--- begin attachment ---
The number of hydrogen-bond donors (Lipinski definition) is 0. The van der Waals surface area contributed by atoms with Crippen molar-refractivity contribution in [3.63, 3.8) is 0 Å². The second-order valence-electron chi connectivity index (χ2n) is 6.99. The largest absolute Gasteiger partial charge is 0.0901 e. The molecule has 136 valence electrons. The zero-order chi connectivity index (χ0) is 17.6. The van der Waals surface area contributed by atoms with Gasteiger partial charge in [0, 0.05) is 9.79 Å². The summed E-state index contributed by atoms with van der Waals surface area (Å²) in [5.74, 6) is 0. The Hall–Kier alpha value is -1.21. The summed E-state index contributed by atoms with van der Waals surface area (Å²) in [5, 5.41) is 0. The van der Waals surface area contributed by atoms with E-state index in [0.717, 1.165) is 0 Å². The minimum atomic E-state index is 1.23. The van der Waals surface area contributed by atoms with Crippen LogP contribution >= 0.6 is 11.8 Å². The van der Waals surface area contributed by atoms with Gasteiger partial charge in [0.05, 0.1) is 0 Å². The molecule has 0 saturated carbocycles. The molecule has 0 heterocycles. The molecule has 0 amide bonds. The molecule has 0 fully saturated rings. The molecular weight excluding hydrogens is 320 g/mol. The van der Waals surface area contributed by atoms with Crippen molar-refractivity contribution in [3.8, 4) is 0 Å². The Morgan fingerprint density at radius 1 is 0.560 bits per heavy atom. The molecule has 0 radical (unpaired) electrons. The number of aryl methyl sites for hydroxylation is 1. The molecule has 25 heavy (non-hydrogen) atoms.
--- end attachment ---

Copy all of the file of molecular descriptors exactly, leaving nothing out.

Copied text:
The number of hydrogen-bond donors (Lipinski definition) is 0. The van der Waals surface area contributed by atoms with Crippen molar-refractivity contribution in [3.63, 3.8) is 0 Å². The second-order valence-electron chi connectivity index (χ2n) is 6.99. The largest absolute Gasteiger partial charge is 0.0901 e. The molecule has 136 valence electrons. The zero-order chi connectivity index (χ0) is 17.6. The van der Waals surface area contributed by atoms with Gasteiger partial charge in [0, 0.05) is 9.79 Å². The summed E-state index contributed by atoms with van der Waals surface area (Å²) in [5.74, 6) is 0. The Hall–Kier alpha value is -1.21. The summed E-state index contributed by atoms with van der Waals surface area (Å²) in [5, 5.41) is 0. The van der Waals surface area contributed by atoms with E-state index in [0.717, 1.165) is 0 Å². The minimum atomic E-state index is 1.23. The van der Waals surface area contributed by atoms with Crippen LogP contribution >= 0.6 is 11.8 Å². The van der Waals surface area contributed by atoms with Gasteiger partial charge in [0.05, 0.1) is 0 Å². The molecule has 0 saturated carbocycles. The molecule has 0 heterocycles. The molecule has 0 amide bonds. The molecule has 0 fully saturated rings. The molecular weight excluding hydrogens is 320 g/mol. The van der Waals surface area contributed by atoms with Crippen molar-refractivity contribution in [3.8, 4) is 0 Å². The Morgan fingerprint density at radius 1 is 0.560 bits per heavy atom. The molecule has 0 radical (unpaired) electrons. The number of aryl methyl sites for hydroxylation is 1. The molecule has 25 heavy (non-hydrogen) atoms.